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Re: Method Combination Proposal

    Date: 6 Jan 87 02:44 PST
    From: Danny Bobrow <Bobrow.pa@Xerox.COM>

    Moon says:
        Looking back over the old discussion, the motivation for the
        find-methods scheme was stated to be simplicity, but in each
        version it gets more and more complicated.  I don't think it really
        achieves its goal.  Allow me to offer a few other criticisms,
        briefly:  The :qualifier-set option duplicates the information in
        the arguments to find-methods, with a different syntax, and with a
        different expressive power (unless one resorts to the escape to a
        predicate function).
    But it is the escape that I expect to use, say, for allowing one to
    specify for example, that a qualifier is a real (realp) where one uses
    the numeric value to order the methods.  Or to specify a qualifier is
    any single symbol used as a name.   

I had assumed this would be done in Lisp instead of a special embedded
language.  See example below.

        ; this duplicate information will be highly error-prone.  
    One answer is to add a new possible value, :explicit, for
    :qualifier-set.  In this case, all  explicit calls to find-method will
    be examined to determine allowable methods.

To me this seems even more complicated.

        The :qualifier-set syntax doesn't seem to allow a way
        to say anything about unqualified methods and doesn't seem to have
        the flexibility to deal with methods with more than one qualifier. 
        The examples are hard to understand since the :qualifier-set syntax
        used in the :and example is not the same as the syntax described
        earlier, and because the backquotes and commas are messed up.
    I would be willing to look further at the language for :qualifier-set.
    It was there to answer the stated needs for environment information, and
    I didn't give it enough thought.

I don't understand this reference to environment information.  I have
never proposed any special programming environment facilities here,
other than the :description thing to control printed representation.
You're probably referring to my insistence that macros that don't check
their arguments, but just ignore anything they don't recognize, are bad;
I think this is a language issue, not an environment issue.  Bringing that
general point to the specifics of define-method-combination, I feel it's
important for a method-combination function to complain if there are
applicable methods that it doesn't support, rather than just ignoring
them.  I'm not proposing that there be a warning at defmethod time, or
that a smart editor tell you when you enter the function; those things
might be useful, but they really are programming environment issues and
probably not appropriate for the object-oriented programming standard.
I'm just saying the method-combination function should complain at the
time it is called (which could be run-time, when the generic function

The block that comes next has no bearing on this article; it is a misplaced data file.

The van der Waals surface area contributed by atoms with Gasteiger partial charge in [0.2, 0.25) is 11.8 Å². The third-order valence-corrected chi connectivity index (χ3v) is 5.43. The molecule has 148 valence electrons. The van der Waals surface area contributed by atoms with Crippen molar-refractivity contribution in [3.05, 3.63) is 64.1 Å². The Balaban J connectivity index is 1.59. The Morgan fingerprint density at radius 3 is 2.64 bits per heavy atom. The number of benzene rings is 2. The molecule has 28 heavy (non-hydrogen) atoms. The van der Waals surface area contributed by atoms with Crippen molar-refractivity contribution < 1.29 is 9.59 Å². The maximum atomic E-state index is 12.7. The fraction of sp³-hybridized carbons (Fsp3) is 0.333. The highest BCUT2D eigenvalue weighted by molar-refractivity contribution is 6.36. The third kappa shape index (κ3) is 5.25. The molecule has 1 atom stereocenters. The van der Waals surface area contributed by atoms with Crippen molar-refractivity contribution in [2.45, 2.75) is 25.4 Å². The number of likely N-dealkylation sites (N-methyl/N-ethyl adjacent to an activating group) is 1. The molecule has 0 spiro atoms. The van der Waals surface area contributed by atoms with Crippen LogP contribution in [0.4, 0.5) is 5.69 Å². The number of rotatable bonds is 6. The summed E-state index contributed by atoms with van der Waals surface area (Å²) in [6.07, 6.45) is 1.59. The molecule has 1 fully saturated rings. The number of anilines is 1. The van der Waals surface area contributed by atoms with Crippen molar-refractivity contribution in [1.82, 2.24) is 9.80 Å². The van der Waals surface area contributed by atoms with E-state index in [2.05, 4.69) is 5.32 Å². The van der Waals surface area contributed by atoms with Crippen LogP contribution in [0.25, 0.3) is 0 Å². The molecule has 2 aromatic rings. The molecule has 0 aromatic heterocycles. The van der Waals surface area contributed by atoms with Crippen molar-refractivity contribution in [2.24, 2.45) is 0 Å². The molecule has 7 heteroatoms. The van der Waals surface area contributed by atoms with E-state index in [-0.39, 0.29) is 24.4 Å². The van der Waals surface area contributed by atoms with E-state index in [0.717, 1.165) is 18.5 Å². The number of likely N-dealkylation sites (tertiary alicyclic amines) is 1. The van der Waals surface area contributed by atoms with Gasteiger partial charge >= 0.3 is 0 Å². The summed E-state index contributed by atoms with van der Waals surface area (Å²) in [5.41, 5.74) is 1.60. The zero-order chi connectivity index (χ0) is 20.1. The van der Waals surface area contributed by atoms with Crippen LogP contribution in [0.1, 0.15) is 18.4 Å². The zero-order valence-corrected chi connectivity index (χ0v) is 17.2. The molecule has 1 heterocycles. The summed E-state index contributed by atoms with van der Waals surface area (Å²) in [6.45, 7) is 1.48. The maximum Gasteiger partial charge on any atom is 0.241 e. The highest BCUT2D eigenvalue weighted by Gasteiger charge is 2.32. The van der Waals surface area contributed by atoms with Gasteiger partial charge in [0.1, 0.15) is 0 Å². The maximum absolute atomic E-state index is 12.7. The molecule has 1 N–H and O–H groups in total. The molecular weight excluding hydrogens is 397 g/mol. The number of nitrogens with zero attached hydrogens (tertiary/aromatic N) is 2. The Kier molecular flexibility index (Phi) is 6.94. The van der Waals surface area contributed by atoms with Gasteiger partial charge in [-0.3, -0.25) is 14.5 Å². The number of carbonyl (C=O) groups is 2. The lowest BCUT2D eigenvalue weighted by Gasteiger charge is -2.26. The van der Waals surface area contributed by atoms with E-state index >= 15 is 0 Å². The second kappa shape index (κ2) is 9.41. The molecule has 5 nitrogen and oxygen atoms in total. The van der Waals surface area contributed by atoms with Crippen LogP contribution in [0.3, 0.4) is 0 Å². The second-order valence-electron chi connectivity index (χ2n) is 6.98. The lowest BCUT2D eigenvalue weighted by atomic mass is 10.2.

is called, but is likely to be earlier in most implementations).

If I was going to do those programming environment facilities, I would try
to do them by calling the method-combination function and seeing what
happens, rather than by adding a new syntax to be used in the
define-method-combination specifically to convey that information.  This
is similar to the suggestion that the best way to find out what methods
are actually called is to call the method-combination function and
analyze the Lisp form it returns, rather than adding a new syntax for it
to return a list of methods.

Implementing this would require the condition system (another proposed
CL extension), or some other way to get control when the
method-combination function calls WARN.  (Perhaps this is a good
argument for putting back the METHOD-COMBINATION-ERROR function, which
my recent proposal said was unnecessary?  But I still think it's better
to call it WARN and let the programming environment use FLET to make it
different from the regular WARN if it needs to.)

Here's an example (promised above), showing how I would write a method
combination function that requires the qualifiers to be positive integers
and uses the qualifiers to control the order:

(define-method-combination example-method-combination ()
        ((methods (*)))         ;all methods with exactly one qualifier
  (dolist (method methods)
    (unless (typep (first (method-qualifiers method)) '(integer 0 *))
      (warn "Qualifier ~S of method ~S is not a positive integer"
            (first (method-qualifiers method)) method)
      (setq methods (delete method methods))))
  (make-method-call (stable-sort methods #'<
                       :key #'(lambda (method)
                                (first (method-qualifiers method))))))

I hope this example clarifies what I'm talking about now.  All the
special processing is in Lisp, not in an embedded language.  Indeed,
this loses some declarative expressiveness, and I can't really claim
that the definition of the meaning of the method qualifiers is contained
entirely, or even mostly, in the second line of the definition.
However, I think it makes sense for the declarative form only to deal
with the easy cases, and leave the complicated cases to imperative Lisp
code.  The switchover seems to be natural enough.

If you ask why have the declarative form at all, all proposals seem to agree
(tacitly?) that simple pattern-matching against symbols is the most common
case and is too verbose to write in Common Lisp.